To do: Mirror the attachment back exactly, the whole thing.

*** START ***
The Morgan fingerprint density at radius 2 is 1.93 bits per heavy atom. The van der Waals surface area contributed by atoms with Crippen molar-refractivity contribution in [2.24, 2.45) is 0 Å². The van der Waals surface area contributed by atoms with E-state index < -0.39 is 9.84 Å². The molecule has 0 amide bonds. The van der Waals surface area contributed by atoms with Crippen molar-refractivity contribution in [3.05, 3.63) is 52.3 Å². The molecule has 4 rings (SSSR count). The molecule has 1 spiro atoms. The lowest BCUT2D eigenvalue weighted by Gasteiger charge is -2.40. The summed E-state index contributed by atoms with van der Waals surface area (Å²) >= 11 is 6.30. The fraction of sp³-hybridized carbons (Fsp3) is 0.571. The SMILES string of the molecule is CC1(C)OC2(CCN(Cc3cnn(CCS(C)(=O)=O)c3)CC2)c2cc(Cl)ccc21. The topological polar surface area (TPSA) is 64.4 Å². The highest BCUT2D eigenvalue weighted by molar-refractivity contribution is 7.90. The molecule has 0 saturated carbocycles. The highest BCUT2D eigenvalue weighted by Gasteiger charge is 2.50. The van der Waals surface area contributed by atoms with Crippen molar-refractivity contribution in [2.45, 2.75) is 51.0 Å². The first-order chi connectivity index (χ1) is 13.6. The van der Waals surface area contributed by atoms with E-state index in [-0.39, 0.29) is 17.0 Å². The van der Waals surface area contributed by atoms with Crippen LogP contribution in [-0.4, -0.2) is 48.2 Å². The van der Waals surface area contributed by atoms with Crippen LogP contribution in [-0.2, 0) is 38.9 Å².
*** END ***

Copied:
The Morgan fingerprint density at radius 2 is 1.93 bits per heavy atom. The van der Waals surface area contributed by atoms with Crippen molar-refractivity contribution in [2.24, 2.45) is 0 Å². The van der Waals surface area contributed by atoms with E-state index < -0.39 is 9.84 Å². The molecule has 0 amide bonds. The van der Waals surface area contributed by atoms with Crippen molar-refractivity contribution in [3.05, 3.63) is 52.3 Å². The molecule has 4 rings (SSSR count). The molecule has 1 spiro atoms. The lowest BCUT2D eigenvalue weighted by Gasteiger charge is -2.40. The summed E-state index contributed by atoms with van der Waals surface area (Å²) >= 11 is 6.30. The fraction of sp³-hybridized carbons (Fsp3) is 0.571. The SMILES string of the molecule is CC1(C)OC2(CCN(Cc3cnn(CCS(C)(=O)=O)c3)CC2)c2cc(Cl)ccc21. The topological polar surface area (TPSA) is 64.4 Å². The highest BCUT2D eigenvalue weighted by molar-refractivity contribution is 7.90. The molecule has 0 saturated carbocycles. The highest BCUT2D eigenvalue weighted by Gasteiger charge is 2.50. The van der Waals surface area contributed by atoms with Crippen molar-refractivity contribution in [2.45, 2.75) is 51.0 Å². The first-order chi connectivity index (χ1) is 13.6. The van der Waals surface area contributed by atoms with E-state index in [-0.39, 0.29) is 17.0 Å². The van der Waals surface area contributed by atoms with Crippen LogP contribution in [-0.4, -0.2) is 48.2 Å². The van der Waals surface area contributed by atoms with Crippen LogP contribution in [-0.2, 0) is 38.9 Å².